Masks Can Help Slow Virus, Study Says: Widespread use of face masks could help economies reopen safely from lockdowns when combined with continued social distancing and other prevention measures, according to a new study. The risk of viral transmission is lower in households and among contacts of infected people when masks are worn, according to the study, published in The Lancet medical journal. For medical professionals in a health-care setting, respirator-type devices provide a higher level of protection than standard surgical masks, the report said. Read more.

Gilead Drug Has Modest Benefit in Trial: Gilead Sciences’ experimental Covid-19 treatment remdesivir showed only a limited benefit in a large trial. The result may shift perceptions of the first therapy cleared for use in severe coronavirus cases. In the phase 3 trial, a group of moderately ill, hospitalized patients taking the drug for five days showed a modest improvement when compared to those getting the standard of care, the company said. But another group taking it for 10 days didn’t show a statistically significant improvement. Read more.

Health-Care Small Businesses Are Top U.S. Relief Loan Recipients: Small businesses in the U.S. health-care and social-assistance industry have emerged as the top recipients of federal coronavirus relief loans, even as the net amount of approved funding in the program continues to decline amid loan cancellations. The Small Business Administration released a report yesterday of Paycheck Protection Program totals through May 30 with loan approvals by industry for the first time since the first round of funding ended on April 16. Read more from Mark Niquette.

More Headlines:

What Else to Know Today

Trump’s WHO Exit Threatens Polio, Tuberculosis Along With Covid: Global efforts to control polio and tuberculosis stand to suffer alongside the battle against the pandemic as a result of Trump’s plans to withdraw from the World Health Organization. Trump’s decision last week to terminate the U.S. relationship with the global health body, about a month after he halted funding, leaves many unanswered questions. If he plans to withdraw all U.S. financing and expertise from the WHO, scientists fear a resurgence of deadly diseases the agency has spent years trying to destroy.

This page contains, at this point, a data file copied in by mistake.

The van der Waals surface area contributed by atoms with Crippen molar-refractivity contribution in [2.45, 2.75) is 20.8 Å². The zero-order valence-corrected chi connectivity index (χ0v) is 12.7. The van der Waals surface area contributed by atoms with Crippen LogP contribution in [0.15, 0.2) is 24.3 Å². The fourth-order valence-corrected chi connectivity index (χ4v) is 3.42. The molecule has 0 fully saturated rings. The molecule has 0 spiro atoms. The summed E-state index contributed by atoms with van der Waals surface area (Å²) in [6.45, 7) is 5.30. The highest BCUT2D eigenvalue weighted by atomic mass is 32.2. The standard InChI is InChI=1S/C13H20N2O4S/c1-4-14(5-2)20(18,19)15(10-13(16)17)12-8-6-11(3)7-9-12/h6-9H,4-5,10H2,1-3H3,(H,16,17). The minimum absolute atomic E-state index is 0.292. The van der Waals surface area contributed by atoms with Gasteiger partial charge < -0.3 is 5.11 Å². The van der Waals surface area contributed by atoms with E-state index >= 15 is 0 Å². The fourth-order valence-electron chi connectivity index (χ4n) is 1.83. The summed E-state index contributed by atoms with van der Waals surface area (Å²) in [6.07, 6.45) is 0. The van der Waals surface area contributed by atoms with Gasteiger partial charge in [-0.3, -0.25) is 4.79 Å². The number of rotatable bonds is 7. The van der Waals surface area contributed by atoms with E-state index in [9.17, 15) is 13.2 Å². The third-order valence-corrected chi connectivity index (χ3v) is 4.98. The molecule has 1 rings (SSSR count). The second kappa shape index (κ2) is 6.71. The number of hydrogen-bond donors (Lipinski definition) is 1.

“I’m very disappointed that the U.S. would even be thinking of leaving such a vital multinational organization without anything to replace it,” said David Heymann, a professor of infectious disease epidemiology at the London School of Hygiene & Tropical Medicine, who has worked with the WHO for decades. “It would cause a hole in the polio eradication that would have to be filled” and affect many other programs. Read more from Suzi Ring.

Only 891 in Free HIV-Prevention Drug Program Meant for 200,000: A Trump administration program to get 200,000 uninsured patients access to the HIV prevention drug Truvada only has 891 participants, HHS Assistant Secretary for Health Brett Giroir said yesteray at a virtual meeting of the Presidential Advisory Council on HIV/AIDS. Giroir said officials have been “doing double duty” with the response to Covid-19 and HIV prevention efforts, but “it’s time that we double down” on the initiative to end HIV. Read more from Shira Stein.

Juul Asks Court to Toss Teen Vaping Suits: Personal injury, class action, and government suits alleging Juul Labs improperly marketed its vaping product to teens and conspired with Altria Group in a racketeering scheme should be put on hold or thrown out, the two companies urged a federal court in California. Juul said the consolidated federal litigation should wait for the FDA to weigh in on its application for product approval. Read more from Marina Barash.

  • Meanwhile yesterday, Rep. Raja Krishnamoorthi (D-Ill.), chairman of the House Oversight Subcommittee on Economic and Consumer Policy, sent a letter pressing the FDA to use “its full legal authority to immediately clear the market” of flavored e-cigarette products sold by a company called Puff Bar. “Puff Bar is quickly the new Juul,” Krishnamoorthi said, saying it “appears to be actively marketing directly to kids.” Read the letter.

Dismissal Sought for Uninsured Immigrants Case: The Trump administration urged an Oregon federal judge to throw out a challenge to a ban on immigrants without health insurance, saying he doesn’t have the power to issue injunctions “purporting to supervise the president’s performance of his duties.” The claims from the plaintiffs “ultimately challenge the president’s authority and directives,” the Justice Department claimed in court papers. Read more from Mike Leonard.

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To contact the reporter on this story: Brandon Lee in Washington at

To contact the editors responsible for this story: Giuseppe Macri at; Zachary Sherwood at; Michaela Ross at